I assume that for "water landing" an airplane should be configured for the lowest possible stall speed, and then flown to that speed before impact to minimize the energy to dissipate on impact.
What is that configuration for a plane like the A320? E.g., full flaps? Was UA1549 so configured?
How close did UA1549 get to the stall speed before impact? If I understand this answer then the A320's fly-by-wire protection would not allow a pilot to stall the airplane, meaning that the Pilot Flying could pull full aft to nail that speed (without either pilot calling airspeed to avoid a stall, which I assume would be the procedure for a plane without a self-protection computer).
Was the ideal pitch for a power-out water landing known by the plane and/or the pilots? Normally we "pitch for speed," and it would seem an unlikely coincidence for the stall pitch to match the ideal impact pitch. Which pitch was higher?
If impact pitch was higher did the Pilot Flying have to account for this, flying above stall speed in order to permit an increase to impact pitch immediately before impact?
The configuration of the A320 for ditching with no engines running is CONFIG 3. I don't know how familiar are you with the flap configurations on A320, so I will start from the beginning. The flap lever has five positions: 0,1,2,3 and FULL (two configurations correspond to position 1-> CONFIG 1 and CONFIG 1+F).
In the CONFIG 3, which is the preferred method for ditching, the slats are extended to 22 degrees and flaps are down by 20 degrees. Config FULL, has slats down to 27 degrees and flaps down to 40 degrees. Look at the difference between flap deflection in CONFIG 3 and CONFIG FULL, that's 20-degree change in flaps. The 20-degree change will make a lot of impact on the drag of the aircraft and its vertical speed at the moment of impact. Therefore, CONFIG 3 is preferred. I must note that CONFIG FULL will not decrease the stall speed by a large amount: from my experience, it will decrease it by about 5 knots or a maximum of 10 knots. But definitely not more than that. The US airways flight 1549 had flaps down to CONFIG 2, below the ideal state.
If the ditching is performed with engine thrust, the suggested configuration for ditching is then, obviously, CONFIG FULL because we can trade engine power for the lowest possible approach speed which, for flight 1549, was not the case.
Flight 1549 was pretty close to the stall speed. On the video below you can see the approximate speed at the moment of impact. The exact touchdown speed was 125 knots.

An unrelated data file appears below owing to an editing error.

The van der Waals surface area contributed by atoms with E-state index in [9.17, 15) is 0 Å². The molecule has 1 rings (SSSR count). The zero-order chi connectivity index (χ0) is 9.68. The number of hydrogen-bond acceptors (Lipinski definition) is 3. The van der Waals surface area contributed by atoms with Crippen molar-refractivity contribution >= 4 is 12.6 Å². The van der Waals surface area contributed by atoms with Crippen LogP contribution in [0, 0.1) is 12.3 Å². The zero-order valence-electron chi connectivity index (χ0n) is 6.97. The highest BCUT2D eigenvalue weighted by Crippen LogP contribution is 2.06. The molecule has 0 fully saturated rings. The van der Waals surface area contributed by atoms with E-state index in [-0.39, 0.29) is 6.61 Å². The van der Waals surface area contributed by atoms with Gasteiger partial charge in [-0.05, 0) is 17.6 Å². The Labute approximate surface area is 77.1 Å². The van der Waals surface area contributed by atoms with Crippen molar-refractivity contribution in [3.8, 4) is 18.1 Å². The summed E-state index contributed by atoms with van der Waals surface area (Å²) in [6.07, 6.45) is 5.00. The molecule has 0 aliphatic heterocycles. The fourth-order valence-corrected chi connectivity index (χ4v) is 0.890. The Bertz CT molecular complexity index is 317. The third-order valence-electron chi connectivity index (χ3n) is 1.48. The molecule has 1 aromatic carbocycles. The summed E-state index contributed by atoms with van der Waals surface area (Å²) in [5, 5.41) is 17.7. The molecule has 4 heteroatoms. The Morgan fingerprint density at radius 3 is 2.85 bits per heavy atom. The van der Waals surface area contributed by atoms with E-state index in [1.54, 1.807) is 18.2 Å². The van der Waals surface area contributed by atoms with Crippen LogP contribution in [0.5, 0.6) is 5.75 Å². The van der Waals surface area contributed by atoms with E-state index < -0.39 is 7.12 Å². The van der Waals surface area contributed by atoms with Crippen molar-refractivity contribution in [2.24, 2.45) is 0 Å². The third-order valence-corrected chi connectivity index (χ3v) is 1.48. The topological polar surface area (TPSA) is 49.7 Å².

With dual engine failure on Airbus A320, the aircraft will revert to alternate law, but due to the captain's fast reaction to turn on the APU, aircraft remained in normal law, assisting the pilot to not stall the aircraft. This does not mean that if the pilot pulls all the way back at such low altitude that no stall will occur. Upon landing/touchdown normal law goes gradually out and the FBW system introduces a nose-down pitching moment, so the pilot will not balloon the aircraft. In the last seconds before touchdown, the computer gradually returns to direct law, giving the pilot more feeling over the pitch. In this abnormal scenario, it is difficult to judge exactly what the FBW would do since this "reverting the pitch control to direct law" thing is characterized by the FLARE mode on the FMA, and I am not sure if the FBW system met requirements for that mode. If normal "reverting to direct law" occurred then the pilot would have been able to stall the aircraft just before the touchdown. If it did not occur, due to all abnormalities that occurred to the aircraft, the pilot would not be able to stall the aircraft.
The plane definitely does not know the correct pitch for ditching, neither what the crew was attempting to do. In ditching, the best pitch attitude for A320 is 11 degrees. In the answer that you linked, I can see that for 11-degree pitch attitude, the aircraft at the given weight is descending at -1 degrees, which makes the angle of attack equal to 12. Look the accident flight, angle of attack was 13 degrees, by the same analogy. That means that the aircraft was slower than ideal although the speed was 7 knots higher (due to the takeoff weight of the aircraft). The point is, given its weight the aircraft should have flown faster (than 125 knots) and the pilot should have pitched the nose of the aircraft higher, to match the preferred attitude of 11 degrees.
Stall pitch should be higher than the actual pitch for the ditching.